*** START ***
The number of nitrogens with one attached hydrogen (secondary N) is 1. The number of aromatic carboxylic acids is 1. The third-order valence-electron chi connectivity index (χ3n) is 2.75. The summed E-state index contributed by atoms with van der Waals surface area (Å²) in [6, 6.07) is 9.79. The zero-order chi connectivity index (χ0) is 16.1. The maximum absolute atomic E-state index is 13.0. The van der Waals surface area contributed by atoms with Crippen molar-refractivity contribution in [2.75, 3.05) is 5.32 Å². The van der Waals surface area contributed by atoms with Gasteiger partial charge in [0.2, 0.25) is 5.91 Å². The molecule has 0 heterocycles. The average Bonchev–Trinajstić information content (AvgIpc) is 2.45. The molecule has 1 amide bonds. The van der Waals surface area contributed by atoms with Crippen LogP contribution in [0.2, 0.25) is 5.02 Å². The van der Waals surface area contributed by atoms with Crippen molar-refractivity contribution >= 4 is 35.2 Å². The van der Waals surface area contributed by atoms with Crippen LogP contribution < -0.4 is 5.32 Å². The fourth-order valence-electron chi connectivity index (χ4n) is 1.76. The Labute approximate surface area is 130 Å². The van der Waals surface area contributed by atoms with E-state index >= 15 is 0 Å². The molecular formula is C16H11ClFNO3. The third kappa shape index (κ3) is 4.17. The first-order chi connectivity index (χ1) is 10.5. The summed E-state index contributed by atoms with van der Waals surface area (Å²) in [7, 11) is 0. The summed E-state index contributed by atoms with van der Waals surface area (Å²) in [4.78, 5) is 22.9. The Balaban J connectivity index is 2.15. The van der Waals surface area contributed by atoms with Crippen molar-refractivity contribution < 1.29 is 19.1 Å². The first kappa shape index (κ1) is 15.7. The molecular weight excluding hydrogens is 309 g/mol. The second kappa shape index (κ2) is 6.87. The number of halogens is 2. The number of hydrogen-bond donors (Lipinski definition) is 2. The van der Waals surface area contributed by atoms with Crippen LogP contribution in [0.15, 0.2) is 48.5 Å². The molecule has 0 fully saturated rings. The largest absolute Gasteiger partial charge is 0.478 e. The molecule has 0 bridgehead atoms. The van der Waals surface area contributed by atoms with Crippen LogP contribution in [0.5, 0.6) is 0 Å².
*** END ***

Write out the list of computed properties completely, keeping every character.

The number of nitrogens with one attached hydrogen (secondary N) is 1. The number of aromatic carboxylic acids is 1. The third-order valence-electron chi connectivity index (χ3n) is 2.75. The summed E-state index contributed by atoms with van der Waals surface area (Å²) in [6, 6.07) is 9.79. The zero-order chi connectivity index (χ0) is 16.1. The maximum absolute atomic E-state index is 13.0. The van der Waals surface area contributed by atoms with Crippen molar-refractivity contribution in [2.75, 3.05) is 5.32 Å². The van der Waals surface area contributed by atoms with Gasteiger partial charge in [0.2, 0.25) is 5.91 Å². The molecule has 0 heterocycles. The average Bonchev–Trinajstić information content (AvgIpc) is 2.45. The molecule has 1 amide bonds. The van der Waals surface area contributed by atoms with Crippen LogP contribution in [0.2, 0.25) is 5.02 Å². The van der Waals surface area contributed by atoms with Crippen molar-refractivity contribution >= 4 is 35.2 Å². The van der Waals surface area contributed by atoms with Crippen LogP contribution < -0.4 is 5.32 Å². The fourth-order valence-electron chi connectivity index (χ4n) is 1.76. The Labute approximate surface area is 130 Å². The van der Waals surface area contributed by atoms with E-state index >= 15 is 0 Å². The molecular formula is C16H11ClFNO3. The third kappa shape index (κ3) is 4.17. The first-order chi connectivity index (χ1) is 10.5. The summed E-state index contributed by atoms with van der Waals surface area (Å²) in [7, 11) is 0. The summed E-state index contributed by atoms with van der Waals surface area (Å²) in [4.78, 5) is 22.9. The Balaban J connectivity index is 2.15. The van der Waals surface area contributed by atoms with Crippen molar-refractivity contribution < 1.29 is 19.1 Å². The first kappa shape index (κ1) is 15.7. The molecular weight excluding hydrogens is 309 g/mol. The second kappa shape index (κ2) is 6.87. The number of halogens is 2. The number of hydrogen-bond donors (Lipinski definition) is 2. The van der Waals surface area contributed by atoms with Crippen LogP contribution in [0.15, 0.2) is 48.5 Å². The molecule has 0 fully saturated rings. The largest absolute Gasteiger partial charge is 0.478 e. The molecule has 0 bridgehead atoms. The van der Waals surface area contributed by atoms with Crippen LogP contribution in [0.5, 0.6) is 0 Å².